By Gael Montana
Contrarian and Tonsorial Artist
the shadows lengthen time itself begins to pick up speed, rushing
by and sneaking away before we notice.
Being in that old Chihuahuan Desert this fall evoked a sense of timelessness
with its Spartan beauty and open space. That part of the world is
an eternal mirror too large for our tiny minds to reflect upon, and
in its vast beauty we are set free from our silly concerns and self-indulgences.
Any and all man-made structures are mere lean-tos; the larger and
more ostentatious they are the more insecure they appear. There are
still places in the Big
Bend where the soothing darkness is complete and restful hours
can be spent feeling the heartbeat of the land, listening to the creatures
that share its precious resources and one can be contentedly obscure.
It's almost a lost concept yet I am grateful that it exists in its
unconditional and unflinching beauty for us when we are ready to leave
the theme park world of this new millennium & be real.
It seems that in the lifelong fascination of chasing our reflections
in mirrors, window glass, water, anything that will offer up our likeness
we have completely lost our perspective. When I was young I would
travel to my Grandparents in Boerne
for the Holidays from wherever we were living at the time. I remember
the sensation of observing my face fly across the countryside in the
reflection of the inside glass on that Greyhound, anticipating my
Grandparents smiles, so happy to see me. Now we talk about 'Black
Friday' when people land haymakers on one another in frantic search
of the signature toy, game or whatever overpriced trinket the marketers
have sold our children on. Before I-10 came along that was the day
we walked for miles on Johns Road where there was simply no traffic
to speak of, and enjoyed the migrating birds, the countryside going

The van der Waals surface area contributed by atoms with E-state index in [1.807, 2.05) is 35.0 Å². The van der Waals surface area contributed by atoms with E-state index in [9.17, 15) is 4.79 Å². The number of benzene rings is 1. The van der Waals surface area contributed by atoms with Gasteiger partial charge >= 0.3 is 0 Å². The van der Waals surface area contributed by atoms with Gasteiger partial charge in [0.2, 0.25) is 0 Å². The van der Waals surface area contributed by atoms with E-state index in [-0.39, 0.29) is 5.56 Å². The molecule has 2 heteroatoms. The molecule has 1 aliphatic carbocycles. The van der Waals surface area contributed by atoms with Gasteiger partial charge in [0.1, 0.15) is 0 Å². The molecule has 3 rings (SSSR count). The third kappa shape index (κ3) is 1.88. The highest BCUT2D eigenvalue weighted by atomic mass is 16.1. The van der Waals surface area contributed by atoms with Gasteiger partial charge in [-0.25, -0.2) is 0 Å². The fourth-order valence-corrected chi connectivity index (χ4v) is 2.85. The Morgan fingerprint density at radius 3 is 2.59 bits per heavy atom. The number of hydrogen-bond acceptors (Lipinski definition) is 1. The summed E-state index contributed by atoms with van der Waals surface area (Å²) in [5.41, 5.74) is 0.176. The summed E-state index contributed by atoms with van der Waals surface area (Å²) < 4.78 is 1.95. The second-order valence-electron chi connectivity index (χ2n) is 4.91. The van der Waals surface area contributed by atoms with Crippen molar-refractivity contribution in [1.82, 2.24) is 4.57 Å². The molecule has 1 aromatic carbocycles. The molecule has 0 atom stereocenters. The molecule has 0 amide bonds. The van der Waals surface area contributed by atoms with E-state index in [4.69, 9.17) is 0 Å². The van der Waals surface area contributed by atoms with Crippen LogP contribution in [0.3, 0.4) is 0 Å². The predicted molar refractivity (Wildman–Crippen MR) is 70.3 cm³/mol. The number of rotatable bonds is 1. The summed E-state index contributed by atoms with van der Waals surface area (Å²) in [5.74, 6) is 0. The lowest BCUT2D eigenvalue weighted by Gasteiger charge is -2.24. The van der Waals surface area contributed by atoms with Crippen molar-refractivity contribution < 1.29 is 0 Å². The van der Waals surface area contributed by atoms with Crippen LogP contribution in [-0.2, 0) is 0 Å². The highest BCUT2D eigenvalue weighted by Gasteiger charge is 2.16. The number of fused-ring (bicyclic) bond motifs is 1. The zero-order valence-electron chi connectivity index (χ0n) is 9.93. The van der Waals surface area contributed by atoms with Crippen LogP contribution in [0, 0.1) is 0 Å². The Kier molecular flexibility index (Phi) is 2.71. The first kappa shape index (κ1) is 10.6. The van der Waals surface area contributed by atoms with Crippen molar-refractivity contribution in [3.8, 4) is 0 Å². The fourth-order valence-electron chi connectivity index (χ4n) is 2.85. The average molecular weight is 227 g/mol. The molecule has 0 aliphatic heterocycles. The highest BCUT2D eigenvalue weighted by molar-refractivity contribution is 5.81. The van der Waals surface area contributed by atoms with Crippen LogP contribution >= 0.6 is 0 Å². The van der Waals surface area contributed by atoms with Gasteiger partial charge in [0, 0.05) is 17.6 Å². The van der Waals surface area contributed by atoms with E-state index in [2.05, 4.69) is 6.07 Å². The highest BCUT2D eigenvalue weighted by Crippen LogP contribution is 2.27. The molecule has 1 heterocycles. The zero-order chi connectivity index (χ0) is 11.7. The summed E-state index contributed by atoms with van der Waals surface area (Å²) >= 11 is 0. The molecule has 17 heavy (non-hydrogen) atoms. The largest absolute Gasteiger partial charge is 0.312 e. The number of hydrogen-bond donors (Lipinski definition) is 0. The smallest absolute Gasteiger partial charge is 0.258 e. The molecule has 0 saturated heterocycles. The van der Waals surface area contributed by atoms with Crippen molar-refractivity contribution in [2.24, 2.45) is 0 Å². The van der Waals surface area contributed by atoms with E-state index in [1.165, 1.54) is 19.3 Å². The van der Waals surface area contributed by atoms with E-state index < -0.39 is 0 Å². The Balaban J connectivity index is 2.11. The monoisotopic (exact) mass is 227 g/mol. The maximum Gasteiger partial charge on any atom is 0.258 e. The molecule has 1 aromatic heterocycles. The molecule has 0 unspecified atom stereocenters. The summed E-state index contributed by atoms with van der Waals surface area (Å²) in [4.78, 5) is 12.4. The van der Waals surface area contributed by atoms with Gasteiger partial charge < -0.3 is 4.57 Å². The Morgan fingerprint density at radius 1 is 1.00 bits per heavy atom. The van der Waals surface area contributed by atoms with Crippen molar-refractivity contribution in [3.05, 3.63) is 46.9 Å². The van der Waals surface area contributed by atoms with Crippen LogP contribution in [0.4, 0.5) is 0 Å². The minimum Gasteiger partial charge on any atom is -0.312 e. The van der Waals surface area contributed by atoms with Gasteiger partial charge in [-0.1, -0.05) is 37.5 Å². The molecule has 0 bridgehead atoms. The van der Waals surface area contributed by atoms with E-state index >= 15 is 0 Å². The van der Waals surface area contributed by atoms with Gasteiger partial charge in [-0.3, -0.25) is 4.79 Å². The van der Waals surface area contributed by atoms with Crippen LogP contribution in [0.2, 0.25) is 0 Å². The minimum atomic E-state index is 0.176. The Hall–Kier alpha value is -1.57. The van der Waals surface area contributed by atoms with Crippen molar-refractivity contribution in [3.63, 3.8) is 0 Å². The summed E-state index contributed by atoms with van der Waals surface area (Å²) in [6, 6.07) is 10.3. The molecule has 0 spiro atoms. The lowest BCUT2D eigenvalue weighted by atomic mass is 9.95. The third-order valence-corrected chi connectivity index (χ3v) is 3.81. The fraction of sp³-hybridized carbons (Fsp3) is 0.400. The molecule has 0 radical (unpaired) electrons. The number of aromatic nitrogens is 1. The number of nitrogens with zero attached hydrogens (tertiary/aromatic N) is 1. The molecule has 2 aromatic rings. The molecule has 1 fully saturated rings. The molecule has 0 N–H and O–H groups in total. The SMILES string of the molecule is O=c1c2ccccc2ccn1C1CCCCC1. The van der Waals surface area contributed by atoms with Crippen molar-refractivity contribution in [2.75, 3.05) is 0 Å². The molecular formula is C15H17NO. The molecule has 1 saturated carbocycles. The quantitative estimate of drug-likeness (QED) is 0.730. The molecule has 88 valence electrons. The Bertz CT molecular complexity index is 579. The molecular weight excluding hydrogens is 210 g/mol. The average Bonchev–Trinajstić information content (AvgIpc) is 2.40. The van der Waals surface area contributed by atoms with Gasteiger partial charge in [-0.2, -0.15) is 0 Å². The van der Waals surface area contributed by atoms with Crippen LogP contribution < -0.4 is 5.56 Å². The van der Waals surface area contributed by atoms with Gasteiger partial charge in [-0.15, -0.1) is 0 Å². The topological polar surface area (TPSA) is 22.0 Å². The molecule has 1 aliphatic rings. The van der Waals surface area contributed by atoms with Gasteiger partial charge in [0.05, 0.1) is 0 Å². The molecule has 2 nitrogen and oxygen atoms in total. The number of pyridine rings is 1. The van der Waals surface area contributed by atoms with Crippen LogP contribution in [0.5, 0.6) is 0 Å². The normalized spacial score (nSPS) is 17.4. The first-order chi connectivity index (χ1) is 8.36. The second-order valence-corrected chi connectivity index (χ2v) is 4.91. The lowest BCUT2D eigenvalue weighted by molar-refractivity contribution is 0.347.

to sleep for winter. There came a fluttering in my insides when I
got to the Hill Country
that never went completely away. Now, it seems, judgment is harsh
and quick, and it's hard to be a child in the discovery of life and
nature's inner workings. No one wants their children to 'whittle until
they know how', as Hondo Crouch used to say. For those days of sweet
revelation when everyone was trusted and we shared our hearts and
minds without prejudice, I am thankful.
After all, we don't so much disappear into the past as search out
people, places and situations in general that accommodate our changing
bodies and minds. The energy of life takes a more graceful embrace
of us as we appreciate the value of the calm before that gathering
storm. At least that's the way I see it, now that I have more purchase
to look back yonder at that big wheel we all stand beneath. So many
of my dear friends have passed and it's evident that sadness doesn't
serve them or me. Having shared the time with them is the important
thing. And it's not who you know but how they are served by knowing
you that seems to matter, after all.
I am ever thankful for all your generous hearts and minds. Y'all take
care of one another and treasure these good old days!
Copyright Gael Montana
'The View from Under the Bus' December
2 , 2007 Column